Britain's Preserved Trams

An Historic Overview

Peter Waller

 
Date Published :
November 2021
Publisher :
Pen and Sword
Illustration :
250 color & black and white illustrations
Format Available    QuantityPrice
Binding : Hardback
ISBN : 9781526739018

Dimensions : 11 X 8.5 inches
Stock Status : Not Yet Published. Available for Pre-OrderPages : 160
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$49.95
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Overview
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It is almost 100 years since the first tram was preserved in Britain, in the century since then a great variety of trams have been saved from tramway systems small and large.

Some trams were purchased directly out of service and others were acquired after many years alternative usage, some being summer houses or homes, while others were used on farms or allotments where they served as sheds and out buildings, before being lovingly restored over many years.

The story of tram preservation is not wholly positive, in the early days many trams suffered from being stored in the open at unsafe sites, where the historic vehicles were often subjected to acts of vandalism and suffered badly from the weather.

This changed to a large extent in 1959, with the acquisition of the site of the future National Tramway Museum at Crich in Derbyshire,, where a comprehensive collection of trams from all over Britain and also foreign tram networks has been assembled, to secure a collection of tramcars for future generations.

There is also today fine collections of trams in other museums in Britain and Ireland, which cover much of the rich history of this once common form of public transport.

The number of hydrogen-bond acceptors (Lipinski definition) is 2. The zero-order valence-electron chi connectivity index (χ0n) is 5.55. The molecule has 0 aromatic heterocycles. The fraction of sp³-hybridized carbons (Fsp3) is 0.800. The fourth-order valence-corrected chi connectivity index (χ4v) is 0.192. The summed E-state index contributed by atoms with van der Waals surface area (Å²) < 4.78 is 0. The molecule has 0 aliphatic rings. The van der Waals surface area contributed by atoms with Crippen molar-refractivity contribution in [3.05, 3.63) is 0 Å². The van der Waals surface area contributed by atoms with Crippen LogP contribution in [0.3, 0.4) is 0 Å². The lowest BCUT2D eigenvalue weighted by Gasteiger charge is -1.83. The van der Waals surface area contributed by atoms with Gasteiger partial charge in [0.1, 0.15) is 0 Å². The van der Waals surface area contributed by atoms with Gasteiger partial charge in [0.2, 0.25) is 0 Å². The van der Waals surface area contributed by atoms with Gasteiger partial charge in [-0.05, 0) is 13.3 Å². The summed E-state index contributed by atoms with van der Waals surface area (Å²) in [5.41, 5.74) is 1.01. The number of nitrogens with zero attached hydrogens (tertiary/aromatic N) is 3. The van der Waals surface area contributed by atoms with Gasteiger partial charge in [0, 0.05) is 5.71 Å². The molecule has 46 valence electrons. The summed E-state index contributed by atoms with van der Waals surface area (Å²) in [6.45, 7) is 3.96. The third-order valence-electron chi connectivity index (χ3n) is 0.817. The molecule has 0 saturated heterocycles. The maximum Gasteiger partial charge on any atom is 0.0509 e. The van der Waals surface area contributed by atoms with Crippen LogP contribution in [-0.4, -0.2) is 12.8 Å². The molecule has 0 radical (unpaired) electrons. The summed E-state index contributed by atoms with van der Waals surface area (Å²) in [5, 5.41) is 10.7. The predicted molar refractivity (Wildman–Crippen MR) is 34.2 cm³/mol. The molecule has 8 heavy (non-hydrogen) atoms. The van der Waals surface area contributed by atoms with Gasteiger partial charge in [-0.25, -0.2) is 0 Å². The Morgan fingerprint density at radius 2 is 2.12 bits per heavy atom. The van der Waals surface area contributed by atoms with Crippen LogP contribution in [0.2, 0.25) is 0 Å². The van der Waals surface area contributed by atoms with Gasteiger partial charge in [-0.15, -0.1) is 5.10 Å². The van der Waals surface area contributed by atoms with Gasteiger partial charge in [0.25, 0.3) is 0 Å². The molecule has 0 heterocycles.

This book looks at almost 200 of these trams when they were in service, through historic photographs, prior to their withdrawal and eventual preservation.

About The Author
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Brought up in Bradford, Peter grew up as the city's trolleybus network gradually declined. In 1986, Peter commenced in a career in publishing, working for a number of years as Ian Allan Ltds Publisher (Books), where he oversaw the commissioning and publication of a wide range of books. The first book that he wrote was British and Irish Tramway Systems since 1945 in 1992. Since then he has written a number of books on transport subjects. Moving to Shropshire in 2007, Peter is now a full-time author and editor. He is also a director and secretary of the Online Transport Archive, a director of Shrewsbury Dial-a-Ride, a trustee of the West Shropshire Talking Newspaper, a committee member of the National Railway Heritage Awards and a past president of the Rotary Club of Shrewsbury.

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